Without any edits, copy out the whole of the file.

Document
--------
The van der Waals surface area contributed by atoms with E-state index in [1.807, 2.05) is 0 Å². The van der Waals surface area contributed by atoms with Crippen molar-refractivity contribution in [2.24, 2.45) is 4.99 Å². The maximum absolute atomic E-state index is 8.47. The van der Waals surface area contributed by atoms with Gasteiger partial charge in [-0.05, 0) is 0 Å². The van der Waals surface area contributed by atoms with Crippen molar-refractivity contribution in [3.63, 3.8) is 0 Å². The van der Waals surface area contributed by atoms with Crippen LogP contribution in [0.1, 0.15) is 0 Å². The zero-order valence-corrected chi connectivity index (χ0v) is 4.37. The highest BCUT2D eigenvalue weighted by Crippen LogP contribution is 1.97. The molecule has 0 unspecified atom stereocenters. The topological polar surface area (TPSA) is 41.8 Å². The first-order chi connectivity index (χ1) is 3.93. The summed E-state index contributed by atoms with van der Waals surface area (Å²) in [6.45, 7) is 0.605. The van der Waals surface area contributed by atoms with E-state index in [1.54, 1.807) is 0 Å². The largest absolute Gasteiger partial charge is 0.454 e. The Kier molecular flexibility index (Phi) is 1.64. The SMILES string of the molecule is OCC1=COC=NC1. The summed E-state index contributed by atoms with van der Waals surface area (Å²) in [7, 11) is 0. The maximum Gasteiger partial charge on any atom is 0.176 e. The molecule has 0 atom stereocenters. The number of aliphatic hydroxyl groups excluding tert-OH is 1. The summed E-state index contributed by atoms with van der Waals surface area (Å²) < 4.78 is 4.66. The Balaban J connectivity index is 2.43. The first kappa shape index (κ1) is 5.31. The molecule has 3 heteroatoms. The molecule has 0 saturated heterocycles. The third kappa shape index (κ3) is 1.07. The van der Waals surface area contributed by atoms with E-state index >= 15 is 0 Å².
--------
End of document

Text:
The van der Waals surface area contributed by atoms with E-state index in [1.807, 2.05) is 0 Å². The van der Waals surface area contributed by atoms with Crippen molar-refractivity contribution in [2.24, 2.45) is 4.99 Å². The maximum absolute atomic E-state index is 8.47. The van der Waals surface area contributed by atoms with Gasteiger partial charge in [-0.05, 0) is 0 Å². The van der Waals surface area contributed by atoms with Crippen molar-refractivity contribution in [3.63, 3.8) is 0 Å². The van der Waals surface area contributed by atoms with Crippen LogP contribution in [0.1, 0.15) is 0 Å². The zero-order valence-corrected chi connectivity index (χ0v) is 4.37. The highest BCUT2D eigenvalue weighted by Crippen LogP contribution is 1.97. The molecule has 0 unspecified atom stereocenters. The topological polar surface area (TPSA) is 41.8 Å². The first-order chi connectivity index (χ1) is 3.93. The summed E-state index contributed by atoms with van der Waals surface area (Å²) in [6.45, 7) is 0.605. The van der Waals surface area contributed by atoms with E-state index in [1.54, 1.807) is 0 Å². The largest absolute Gasteiger partial charge is 0.454 e. The Kier molecular flexibility index (Phi) is 1.64. The SMILES string of the molecule is OCC1=COC=NC1. The summed E-state index contributed by atoms with van der Waals surface area (Å²) in [7, 11) is 0. The maximum Gasteiger partial charge on any atom is 0.176 e. The molecule has 0 atom stereocenters. The number of aliphatic hydroxyl groups excluding tert-OH is 1. The summed E-state index contributed by atoms with van der Waals surface area (Å²) < 4.78 is 4.66. The Balaban J connectivity index is 2.43. The first kappa shape index (κ1) is 5.31. The molecule has 3 heteroatoms. The molecule has 0 saturated heterocycles. The third kappa shape index (κ3) is 1.07. The van der Waals surface area contributed by atoms with E-state index >= 15 is 0 Å².